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Ethiopian marathon runner Feyisa Lilesa reunites with family

Ethiopian marathon runner Feyisa Lilesa reunites with family despite President Trump order

Feyisa Lilesa reunites with family despite President Trump order

Olympic marathon silver medalist Feyisa Lilesa, hugs his wife, 6-year-old daughter and 3-year-old son while reuniting with them at Miami International Airport on Tuesday. He hadn’t seen them in more than six months after he protested Ethiopia’s government at the Rio Games and feared returning to his home nation. (Wilfredo Lee/Associated Press)

NO airport hug compares to the overwhelming release of joy Ethiopian marathon runner Feyisa Lilesa got to enjoy with his family at Miami International Airport today.

Australia (News.com.au) — The circumstances that conspired against the Olympic silver medallist and his young family are shameful to read.

Not many would have bet on this reunion ever taking place. But it did.

He fought Ethiopian tribal purging, government officials and even US President Donald Trump to make this happen.

The 27-year-old has spoken about the long overdue reconnection with his wife and children after five months of fear, uncertainty and disappointment.

“I do want to see my family,” he told sbnation.com through an interpreter.

“It has been a while. I do have some concerns. I don’t want them to give me or my family special treatment. I’m sure they have reasons why they are putting this ban in place. But, I’m hoping nothing happens to them and we are reunited.”


Olympic silver medallist Feyisa Lilesa, left, of Ethiopia, crouches to hug his daughter Soko.Source:AP

To understand the emotion of the reunion you have to go back to the Rio 2016 Olympics.

Lilesa famously raised his arms and crossed his wrists to form an X as he crossed the line of the men’s marathon, winning the silver medal.

According to reports more than 400 Oromo were killed between November 2015 and last year’s Games.

The protest made Lilesa a hero to the Oromo people. It also made him a target for the ethnic warfare.

“The Ethiopian government is killing my people, so I stand with all protests anywhere, as Oromo is my tribe,” Lilesa said during the Olympics, according to kinesophy.com.

“My relatives are in prison, and if they talk about democratic rights they are killed.”

“If I go back to Ethiopia, maybe they will kill me. If not kill me, they will put me in prison. I have not decided yet, but maybe I will move to another country,” he said.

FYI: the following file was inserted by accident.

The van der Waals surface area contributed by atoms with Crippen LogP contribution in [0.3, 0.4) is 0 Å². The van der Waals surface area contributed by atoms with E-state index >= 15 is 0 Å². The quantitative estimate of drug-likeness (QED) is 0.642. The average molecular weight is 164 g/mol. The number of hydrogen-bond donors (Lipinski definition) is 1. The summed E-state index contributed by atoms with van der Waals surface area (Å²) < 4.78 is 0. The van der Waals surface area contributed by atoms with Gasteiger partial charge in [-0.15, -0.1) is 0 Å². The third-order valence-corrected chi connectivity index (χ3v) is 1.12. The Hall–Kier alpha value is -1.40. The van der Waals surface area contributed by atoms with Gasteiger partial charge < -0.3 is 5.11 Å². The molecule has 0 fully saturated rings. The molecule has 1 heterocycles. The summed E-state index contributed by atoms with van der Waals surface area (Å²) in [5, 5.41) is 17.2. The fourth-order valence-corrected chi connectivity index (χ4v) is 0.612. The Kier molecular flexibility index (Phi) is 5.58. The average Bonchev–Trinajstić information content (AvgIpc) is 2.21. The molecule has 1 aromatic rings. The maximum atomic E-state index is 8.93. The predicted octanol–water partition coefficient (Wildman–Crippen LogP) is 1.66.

He moved to town called Flagstaff in Arizona, USA, under a special O-1 visa because of his status as an star athlete.

He never expected the fight that came next. The attempt to get his family into the United States appeared torpedoed when President Trump signed his executive order travel ban last month.

Even the recent string of court orders overriding President Trump’s order was no guarantee Lilesa’s wife Iftu Mulisa, his five-year old daughter, Soko Feyisa Lilesa and three-year old son, Sora Feyisa Lilesa would be admitted through customs on Wednesday (AEDT)

He never asked for special treatment and never received it.

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Olympic silver medallist Feyisa Lilesa, of Ethiopia, carries his son Sora.Source:AP

He accepts President Trump’s authority, but does not accept the former reality TV show host’s proposed changes for immigrants and refugees.

“I do think he is targeting a certain group of people due to their belief system,” he said.

“That is wrong. The day I left my country is the day I gave up my rights. This is not my country. Donald Trump was elected through a process and he’s ultimately here to decide what he wants to do about his country and he is in charge. But, I do think it’s unfair to separate people based on their religion and it’s good to understand that people come to this country, refugees and immigrants, because they have problems like I did in my own country.”

It’s what makes this Valentine’s Day family reunion so special.


Feyisa Lilesa’s protest.Source:News Corp Australia

As special as it is, Lilesa desperately wants you to know this is not the end of the story. He has mixed emotions about celebrating the safety of his family while his Oromo people continue to be persecuted in Ethiopia.

“Despite my physical safety here in the U.S. and now a family reunion, the Ethiopian government’s ongoing abuse of the Oromo people gives me no rest,” he said.

“I want to make sure that we don’t forget the plight of millions of Oromo and other Ethiopians who are still being killed, beaten, imprisoned, dispossessed and kept in poverty.

“I will continue to speak out against injustice and its perpetrators. My biggest wish is to see the freedom of my people — all people, in every country.”

He released a full statement through his interpreter.

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